Generous to a Fault
Today’s grandparents provide financial assistance for grandchildren – sometimes to the detriment of their own financial security. Many grandparents help to fund things like mortgage and rent payments, health care, day care, education and everyday living expenses.
A 2011 AARP survey indicates that grandparents would rather make sacrifices themselves than let their own financial situation affect their grandchildren. Grandparents must have a realistic handle on their own current and future financial needs.
Gifts to Grandchildren
Many grandparents are serving as a financial safety net for their children and grandchildren. A 2012 MetLife study shows that the majority (62%) of grandparents have provided financial support or monetary gifts for grandchildren within the past five years. Of those:
- Forty-three percent report they are providing more financial support due to the economic downturn.
- The average amount given for all grandchildren was over $8,289.
- More than half gave up to $5,000.
- The top average dollar amount spent per grandparent was $23,068 for investments.
- The top average dollar amount spent per grandparent was $8,276 for education.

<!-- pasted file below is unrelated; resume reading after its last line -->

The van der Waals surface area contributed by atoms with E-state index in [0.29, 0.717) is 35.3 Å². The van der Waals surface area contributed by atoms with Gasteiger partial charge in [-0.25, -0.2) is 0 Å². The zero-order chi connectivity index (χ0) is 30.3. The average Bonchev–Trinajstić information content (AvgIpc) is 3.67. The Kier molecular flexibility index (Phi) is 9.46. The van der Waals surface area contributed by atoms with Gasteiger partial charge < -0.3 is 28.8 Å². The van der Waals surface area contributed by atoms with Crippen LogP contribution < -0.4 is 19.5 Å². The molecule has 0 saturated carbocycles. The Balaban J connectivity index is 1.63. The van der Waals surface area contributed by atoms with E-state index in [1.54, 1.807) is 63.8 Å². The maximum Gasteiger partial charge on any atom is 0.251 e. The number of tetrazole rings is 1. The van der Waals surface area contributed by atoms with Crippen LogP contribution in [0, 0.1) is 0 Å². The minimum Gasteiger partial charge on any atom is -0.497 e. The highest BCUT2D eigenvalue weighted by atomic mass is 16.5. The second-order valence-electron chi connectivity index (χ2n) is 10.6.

- The top average dollar amount spent per grandparent was $6,742 for a down payment on a grandchild’s home.
Cash was the most common type of financial support. Basic needs led the list with 43% give for clothing, 33% for general support, and 29% for education, such as pre-school through high school private schools, tutoring, college tuition, and graduate school.
One-third (34%) are giving financial support to grandchildren even though they believe it is having a negative effect on their own financial security!
Retirement Security First
It can be tremendously gratifying to “invest” in your kids and grandkids. Just make sure your own finances are in order before you offer financial support. Grandparents need to ask if adult children and grandchildren will be able to afford to help them in the future when their needs will be greatest.
You will be much happier in your most senior years if you know you have provided for yourself, rather than relying on for friends and family for care and financial support. Here are some of the steps to follow:
- Establish your household budget for now and the future.
- Keep your own retirement income needs on track with a balance between long-term growth potential and short-term income requirements.
- Consider your personal risk tolerance and investment objectives.
- Get long-term care insurance. Only 15% of grandparents have it.
- If you can meet your own income needs for the duration of your retirement, ONLY THEN should you and factor in any grandchildren expenses.
- Make sure that your financial gifts do not impact your Medicaid eligibility.
Make sure you aren’t putting your own retirement security in jeopardy. Pay yourself first, then the grandkids. Grandparents can best protect the generations that follow by securing their own financial future.